These types of influencers are at the forefront of the online rental movement and play an important role in promoting a vulturistic approach to real estate investing. But beyond the broad rise of landlord influencers, more niche, targeted landlord influencers have emerged who seek to defer and gloss over the consequences: arguing that becoming a landlord can actually be an act of “self-care.”
This particular language is often used by so-called “real estate coaches,” a type of landlord influencer typically found on Instagram whose content is geared towards millennial women who use girlboss-style talking points to encourage people to connect register for mentoring. Shrouded in crude feminist language, these “coaches” talk about how – for a fee – they can make women feel “empowered” and “free” by teaching them how to build a real estate portfolio and saying that they are women can help “become successful Landlord Queens”.
These influencers make pseudo-feminist arguments and talk about there being a gender bias in renting and investing in real estate, with mission statements pointing to correcting this imbalance with more female landlords. Entire companies and programs based on these ideals have sprung up in the US in recent years, such as Lady Landlords and Real Estate InvestHER, which charge mentorship fees and offer expensive coaching packages costing thousands of dollars under the guise of educating women how to take care of themselves “mentally and physically” so they are able to “build generational wealth”.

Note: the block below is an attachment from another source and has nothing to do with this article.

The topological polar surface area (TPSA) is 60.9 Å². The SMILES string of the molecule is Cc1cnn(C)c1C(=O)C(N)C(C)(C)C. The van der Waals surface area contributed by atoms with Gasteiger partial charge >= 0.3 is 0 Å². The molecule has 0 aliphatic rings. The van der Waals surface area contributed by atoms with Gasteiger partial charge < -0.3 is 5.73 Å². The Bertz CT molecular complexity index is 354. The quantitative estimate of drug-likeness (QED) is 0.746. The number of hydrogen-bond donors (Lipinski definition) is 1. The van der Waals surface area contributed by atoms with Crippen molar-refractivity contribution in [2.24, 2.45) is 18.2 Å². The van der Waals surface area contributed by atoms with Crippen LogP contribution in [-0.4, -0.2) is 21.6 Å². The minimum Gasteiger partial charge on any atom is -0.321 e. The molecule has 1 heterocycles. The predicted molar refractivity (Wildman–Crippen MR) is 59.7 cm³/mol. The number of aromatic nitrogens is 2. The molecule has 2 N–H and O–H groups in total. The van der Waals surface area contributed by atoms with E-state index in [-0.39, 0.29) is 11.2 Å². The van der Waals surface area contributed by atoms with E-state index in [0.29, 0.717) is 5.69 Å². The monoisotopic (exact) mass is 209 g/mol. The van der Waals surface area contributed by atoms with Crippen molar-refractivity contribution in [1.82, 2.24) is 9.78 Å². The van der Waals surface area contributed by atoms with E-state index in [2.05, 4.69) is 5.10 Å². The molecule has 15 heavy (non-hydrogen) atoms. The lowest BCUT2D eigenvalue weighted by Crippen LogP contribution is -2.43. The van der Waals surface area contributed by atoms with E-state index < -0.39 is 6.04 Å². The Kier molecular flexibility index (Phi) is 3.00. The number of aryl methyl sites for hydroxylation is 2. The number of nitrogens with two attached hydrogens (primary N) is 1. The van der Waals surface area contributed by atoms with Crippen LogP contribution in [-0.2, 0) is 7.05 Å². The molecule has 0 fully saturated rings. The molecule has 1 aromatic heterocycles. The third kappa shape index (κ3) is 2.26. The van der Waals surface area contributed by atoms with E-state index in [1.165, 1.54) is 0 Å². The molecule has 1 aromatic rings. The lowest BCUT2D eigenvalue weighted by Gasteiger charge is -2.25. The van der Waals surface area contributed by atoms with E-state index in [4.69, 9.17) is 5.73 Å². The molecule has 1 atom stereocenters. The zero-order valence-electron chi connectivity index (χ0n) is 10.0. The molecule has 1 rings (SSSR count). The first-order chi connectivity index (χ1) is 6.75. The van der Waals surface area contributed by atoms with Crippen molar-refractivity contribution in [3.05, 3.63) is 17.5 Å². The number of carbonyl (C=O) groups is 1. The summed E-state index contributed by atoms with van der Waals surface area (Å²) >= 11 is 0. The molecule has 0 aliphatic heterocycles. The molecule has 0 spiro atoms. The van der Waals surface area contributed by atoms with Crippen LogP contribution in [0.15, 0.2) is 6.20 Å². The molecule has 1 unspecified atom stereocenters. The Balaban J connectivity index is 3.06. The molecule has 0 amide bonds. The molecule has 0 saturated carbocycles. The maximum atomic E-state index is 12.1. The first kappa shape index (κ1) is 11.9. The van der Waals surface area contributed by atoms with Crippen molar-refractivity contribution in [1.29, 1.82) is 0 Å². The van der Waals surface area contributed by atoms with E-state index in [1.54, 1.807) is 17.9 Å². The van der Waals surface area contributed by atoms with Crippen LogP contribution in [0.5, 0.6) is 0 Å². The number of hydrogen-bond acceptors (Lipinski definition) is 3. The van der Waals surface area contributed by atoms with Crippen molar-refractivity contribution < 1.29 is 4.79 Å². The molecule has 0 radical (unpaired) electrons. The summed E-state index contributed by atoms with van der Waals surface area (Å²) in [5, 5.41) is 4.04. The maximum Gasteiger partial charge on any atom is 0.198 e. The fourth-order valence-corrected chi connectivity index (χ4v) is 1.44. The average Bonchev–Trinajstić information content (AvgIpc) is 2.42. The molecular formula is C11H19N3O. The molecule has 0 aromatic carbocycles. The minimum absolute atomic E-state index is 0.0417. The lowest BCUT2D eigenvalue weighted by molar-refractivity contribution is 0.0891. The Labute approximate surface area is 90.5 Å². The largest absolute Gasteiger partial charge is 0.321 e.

While not exclusively geared toward female accounts — “financial freedom” is the daily buzzword for most full-time landlords — the adopted social-justice-tinged jargon helps convey the wider implications for others (not least many of her younger followers). obfuscate ) raising rents and buying up additional lots for a profit. By focusing on narratives of individual “empowerment” through wealth creation, they choose to shape full-time rental as a societal good.